angelynx@rocketmail.com
The whole story is told from Gojiro's point of view.
Logan

Most Helpful Customer Reviews

13 of 15 people found the following review helpful By Arthur R. Chu on August 2, 2000
Format: Paperback
This book has touched me as few others have. It really is an awesome and engrossing novel, unusual and eccentric as it may be.
I'm aware it's not for everyone, as I can see by the other reviews posted here. And, to tell the truth, it's not really a genre sf novel, so people looking for long-winded physiological descriptions of Godzilla, leave now.
Frankly, this is NOT a Godzilla book. It is NOT an action-packed thriller or a pretentious hard sf novel filled with technobabble. This is a deeply philosophical work that uses the image of Godzilla, a mistake of human technology becoming the defender of humanity, as a symbol of evolution; mutation becoming adaptation becoming progress. The author freely edits scientific and historical details for the purposes of the story, which is more like an epic poem or painting than a straight narrative; characters, while on one level being very real people, also serve as symbolic archetypes, and the many seemingly-impossible events, while reinforcing the otherworldly atmosphere of the story, also all have a point behind them, once you look. (For example, the creation and growth of Radioactive Island through seemingly haphazard chance serves as a strong metaphor for evolution throughout the story.) The premise, a Godzilla-like creature developing a sort of religious cult philosophy that becomes inadvertently broadcast in a series of movies, seems silly at first, but the thing is, it works. More than that, it works so well that it strongly colored my perceptions of the real-life Godzilla; I'd been aware that he was a symbol of the Nuclear Age before, but this really brought it home to me.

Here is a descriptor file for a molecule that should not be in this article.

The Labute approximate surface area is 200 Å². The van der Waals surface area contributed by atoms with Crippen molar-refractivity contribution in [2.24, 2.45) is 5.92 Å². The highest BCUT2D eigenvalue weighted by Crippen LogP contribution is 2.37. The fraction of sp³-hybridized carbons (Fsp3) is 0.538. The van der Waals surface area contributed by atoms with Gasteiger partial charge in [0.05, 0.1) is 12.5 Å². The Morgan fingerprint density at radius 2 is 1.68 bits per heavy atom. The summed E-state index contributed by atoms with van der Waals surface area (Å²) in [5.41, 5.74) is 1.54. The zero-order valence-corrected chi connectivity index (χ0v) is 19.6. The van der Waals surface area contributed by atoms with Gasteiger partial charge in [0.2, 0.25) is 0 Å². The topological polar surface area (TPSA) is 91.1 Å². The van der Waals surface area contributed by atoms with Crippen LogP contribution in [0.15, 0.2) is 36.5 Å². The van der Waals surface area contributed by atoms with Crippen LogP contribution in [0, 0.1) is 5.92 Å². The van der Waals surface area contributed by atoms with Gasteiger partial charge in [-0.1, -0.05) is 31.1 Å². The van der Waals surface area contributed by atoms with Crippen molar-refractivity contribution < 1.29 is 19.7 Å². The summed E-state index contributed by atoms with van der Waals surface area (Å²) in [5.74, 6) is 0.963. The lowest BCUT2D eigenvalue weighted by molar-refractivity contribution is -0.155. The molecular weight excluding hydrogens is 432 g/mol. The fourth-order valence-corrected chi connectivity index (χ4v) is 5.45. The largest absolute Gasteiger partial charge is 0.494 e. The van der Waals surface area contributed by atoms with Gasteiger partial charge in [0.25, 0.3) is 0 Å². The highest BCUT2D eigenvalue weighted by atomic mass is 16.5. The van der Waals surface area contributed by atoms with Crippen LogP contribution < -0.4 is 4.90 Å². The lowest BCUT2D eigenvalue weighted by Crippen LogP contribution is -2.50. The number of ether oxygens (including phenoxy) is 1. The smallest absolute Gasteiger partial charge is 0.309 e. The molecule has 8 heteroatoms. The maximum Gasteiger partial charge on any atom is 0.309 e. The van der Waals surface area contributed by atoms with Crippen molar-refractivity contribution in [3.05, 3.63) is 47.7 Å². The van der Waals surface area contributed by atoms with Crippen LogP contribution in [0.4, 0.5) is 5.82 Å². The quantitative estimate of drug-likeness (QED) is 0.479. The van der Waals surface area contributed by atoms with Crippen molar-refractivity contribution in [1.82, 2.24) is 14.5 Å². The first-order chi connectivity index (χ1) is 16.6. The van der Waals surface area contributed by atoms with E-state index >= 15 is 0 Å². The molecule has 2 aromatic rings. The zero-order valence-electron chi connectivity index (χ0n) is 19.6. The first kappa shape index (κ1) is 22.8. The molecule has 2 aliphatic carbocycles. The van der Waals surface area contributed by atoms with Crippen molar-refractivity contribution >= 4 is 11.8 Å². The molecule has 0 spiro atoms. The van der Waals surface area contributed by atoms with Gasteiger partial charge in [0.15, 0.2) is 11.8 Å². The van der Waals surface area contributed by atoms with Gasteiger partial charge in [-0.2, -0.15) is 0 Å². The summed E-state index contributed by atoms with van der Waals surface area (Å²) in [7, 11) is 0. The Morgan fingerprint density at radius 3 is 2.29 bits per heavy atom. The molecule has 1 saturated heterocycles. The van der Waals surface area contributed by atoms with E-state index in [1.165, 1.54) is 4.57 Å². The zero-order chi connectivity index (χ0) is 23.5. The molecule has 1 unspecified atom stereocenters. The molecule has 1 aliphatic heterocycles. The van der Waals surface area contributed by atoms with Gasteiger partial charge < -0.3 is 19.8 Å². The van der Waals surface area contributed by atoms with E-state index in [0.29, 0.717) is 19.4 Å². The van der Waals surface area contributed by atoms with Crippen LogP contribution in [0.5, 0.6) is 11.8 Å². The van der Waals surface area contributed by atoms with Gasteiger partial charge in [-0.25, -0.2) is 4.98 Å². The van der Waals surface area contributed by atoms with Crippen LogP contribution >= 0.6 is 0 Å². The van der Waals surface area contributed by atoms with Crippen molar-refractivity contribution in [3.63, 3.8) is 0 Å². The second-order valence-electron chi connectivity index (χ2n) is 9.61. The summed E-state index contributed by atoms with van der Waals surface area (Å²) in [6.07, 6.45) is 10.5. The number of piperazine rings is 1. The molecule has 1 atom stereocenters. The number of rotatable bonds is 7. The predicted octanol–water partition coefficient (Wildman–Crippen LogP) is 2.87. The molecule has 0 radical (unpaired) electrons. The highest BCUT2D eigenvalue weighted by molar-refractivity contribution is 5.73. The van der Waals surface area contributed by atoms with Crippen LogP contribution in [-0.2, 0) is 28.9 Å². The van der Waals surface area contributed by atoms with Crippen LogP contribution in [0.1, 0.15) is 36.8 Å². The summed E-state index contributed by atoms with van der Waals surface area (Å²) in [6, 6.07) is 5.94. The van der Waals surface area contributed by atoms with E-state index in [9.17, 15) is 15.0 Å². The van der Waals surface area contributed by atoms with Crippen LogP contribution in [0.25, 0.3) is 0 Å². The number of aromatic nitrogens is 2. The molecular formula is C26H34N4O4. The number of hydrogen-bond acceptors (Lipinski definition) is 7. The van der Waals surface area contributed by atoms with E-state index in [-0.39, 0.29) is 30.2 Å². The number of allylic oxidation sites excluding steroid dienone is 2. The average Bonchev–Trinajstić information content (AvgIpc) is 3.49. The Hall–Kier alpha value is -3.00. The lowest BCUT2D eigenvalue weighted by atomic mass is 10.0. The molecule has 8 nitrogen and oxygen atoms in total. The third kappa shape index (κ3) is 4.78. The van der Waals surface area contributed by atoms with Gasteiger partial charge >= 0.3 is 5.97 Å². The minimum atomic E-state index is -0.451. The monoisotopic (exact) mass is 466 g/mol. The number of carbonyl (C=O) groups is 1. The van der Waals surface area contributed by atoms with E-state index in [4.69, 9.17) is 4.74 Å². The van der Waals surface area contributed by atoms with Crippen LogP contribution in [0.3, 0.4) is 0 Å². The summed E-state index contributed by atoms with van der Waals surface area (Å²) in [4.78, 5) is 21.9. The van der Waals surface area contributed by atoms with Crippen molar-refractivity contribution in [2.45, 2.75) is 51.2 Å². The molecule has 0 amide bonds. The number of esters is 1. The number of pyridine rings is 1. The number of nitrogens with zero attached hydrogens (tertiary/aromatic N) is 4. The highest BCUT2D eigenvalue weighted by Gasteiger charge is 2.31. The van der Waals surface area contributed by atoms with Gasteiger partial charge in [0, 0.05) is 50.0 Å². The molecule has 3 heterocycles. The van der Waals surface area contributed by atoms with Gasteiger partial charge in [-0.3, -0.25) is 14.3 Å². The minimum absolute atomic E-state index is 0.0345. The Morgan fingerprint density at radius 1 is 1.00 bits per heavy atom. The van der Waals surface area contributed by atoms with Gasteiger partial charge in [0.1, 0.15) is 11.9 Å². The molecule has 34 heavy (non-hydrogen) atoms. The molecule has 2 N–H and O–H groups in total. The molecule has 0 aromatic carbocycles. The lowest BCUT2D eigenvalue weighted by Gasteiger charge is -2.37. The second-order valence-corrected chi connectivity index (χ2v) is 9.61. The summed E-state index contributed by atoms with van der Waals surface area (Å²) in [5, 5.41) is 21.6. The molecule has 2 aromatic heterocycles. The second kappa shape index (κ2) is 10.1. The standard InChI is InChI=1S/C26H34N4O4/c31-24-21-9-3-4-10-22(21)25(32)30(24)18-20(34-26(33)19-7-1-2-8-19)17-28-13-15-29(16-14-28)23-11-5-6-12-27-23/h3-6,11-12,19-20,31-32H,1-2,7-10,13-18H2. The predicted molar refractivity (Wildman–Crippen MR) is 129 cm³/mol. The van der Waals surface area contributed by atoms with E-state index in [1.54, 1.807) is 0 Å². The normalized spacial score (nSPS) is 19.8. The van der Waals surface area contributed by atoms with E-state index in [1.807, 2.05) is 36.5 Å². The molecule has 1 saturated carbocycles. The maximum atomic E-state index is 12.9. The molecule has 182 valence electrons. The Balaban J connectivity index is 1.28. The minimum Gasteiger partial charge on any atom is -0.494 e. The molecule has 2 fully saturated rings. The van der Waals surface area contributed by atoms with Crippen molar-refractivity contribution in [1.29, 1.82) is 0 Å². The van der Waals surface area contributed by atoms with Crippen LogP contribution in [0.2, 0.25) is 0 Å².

The contrived slang, the "hip" lingo, the monster's cynicism... While some might be turned off by it, it worked for me.
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5 of 5 people found the following review helpful By A Customer on May 25, 1998
Format: Paperback
The thing about this fairy tale is that it creates a more beautiful world view than any religion I've studied. The sublime theme of the book is that belief systems, whether they be religious, philosophical, or societal, are all subject to perversion, destruction, and absorbtion from conflicting systems of thought. 'Gojiro' presents a charmingly ridiculous and heart warming system of thought which tries it's best to account for all the craziness of the modern era. It's is tempting to make 'Gojiro' a bible, a centerpiece for a new religion, but 'Gojiro' warns against this sort of reverence, to quote a passage; "...it's a heck of a space saver, having only one book on the shelf. But which Book?" How could any illuminated person not dig this crazy levia-thang, man. Gojiro be the monster that blows metaphysics like Miles Davis blows the bugle, it's jazz for seekers who don't give a damn about finding an answer.